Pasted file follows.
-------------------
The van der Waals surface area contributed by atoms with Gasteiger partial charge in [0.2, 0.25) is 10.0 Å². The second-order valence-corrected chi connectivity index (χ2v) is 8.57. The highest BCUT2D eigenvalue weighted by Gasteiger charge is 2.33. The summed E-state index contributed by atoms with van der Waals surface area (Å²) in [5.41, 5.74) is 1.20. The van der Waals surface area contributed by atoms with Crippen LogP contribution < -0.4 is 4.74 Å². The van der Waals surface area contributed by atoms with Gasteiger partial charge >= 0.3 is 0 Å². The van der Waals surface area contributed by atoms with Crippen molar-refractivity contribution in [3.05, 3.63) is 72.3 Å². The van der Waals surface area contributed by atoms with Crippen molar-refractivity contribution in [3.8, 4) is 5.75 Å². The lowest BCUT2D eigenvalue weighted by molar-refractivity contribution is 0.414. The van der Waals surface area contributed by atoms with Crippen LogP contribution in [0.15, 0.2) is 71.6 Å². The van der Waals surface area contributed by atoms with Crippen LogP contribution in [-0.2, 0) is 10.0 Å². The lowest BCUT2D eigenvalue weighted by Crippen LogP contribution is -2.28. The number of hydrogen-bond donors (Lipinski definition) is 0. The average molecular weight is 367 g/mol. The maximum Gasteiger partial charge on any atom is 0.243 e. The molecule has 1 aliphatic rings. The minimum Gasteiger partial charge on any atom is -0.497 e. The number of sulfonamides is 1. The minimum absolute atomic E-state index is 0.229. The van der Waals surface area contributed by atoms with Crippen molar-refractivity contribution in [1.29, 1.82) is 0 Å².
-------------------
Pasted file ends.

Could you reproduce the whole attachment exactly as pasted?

The van der Waals surface area contributed by atoms with Gasteiger partial charge in [0.2, 0.25) is 10.0 Å². The second-order valence-corrected chi connectivity index (χ2v) is 8.57. The highest BCUT2D eigenvalue weighted by Gasteiger charge is 2.33. The summed E-state index contributed by atoms with van der Waals surface area (Å²) in [5.41, 5.74) is 1.20. The van der Waals surface area contributed by atoms with Crippen LogP contribution < -0.4 is 4.74 Å². The van der Waals surface area contributed by atoms with Gasteiger partial charge >= 0.3 is 0 Å². The van der Waals surface area contributed by atoms with Crippen molar-refractivity contribution in [3.05, 3.63) is 72.3 Å². The van der Waals surface area contributed by atoms with Crippen molar-refractivity contribution in [3.8, 4) is 5.75 Å². The lowest BCUT2D eigenvalue weighted by molar-refractivity contribution is 0.414. The van der Waals surface area contributed by atoms with Crippen LogP contribution in [0.15, 0.2) is 71.6 Å². The van der Waals surface area contributed by atoms with Crippen LogP contribution in [-0.2, 0) is 10.0 Å². The lowest BCUT2D eigenvalue weighted by Crippen LogP contribution is -2.28. The number of hydrogen-bond donors (Lipinski definition) is 0. The average molecular weight is 367 g/mol. The maximum Gasteiger partial charge on any atom is 0.243 e. The molecule has 1 aliphatic rings. The minimum Gasteiger partial charge on any atom is -0.497 e. The number of sulfonamides is 1. The minimum absolute atomic E-state index is 0.229. The van der Waals surface area contributed by atoms with Crippen molar-refractivity contribution in [1.29, 1.82) is 0 Å².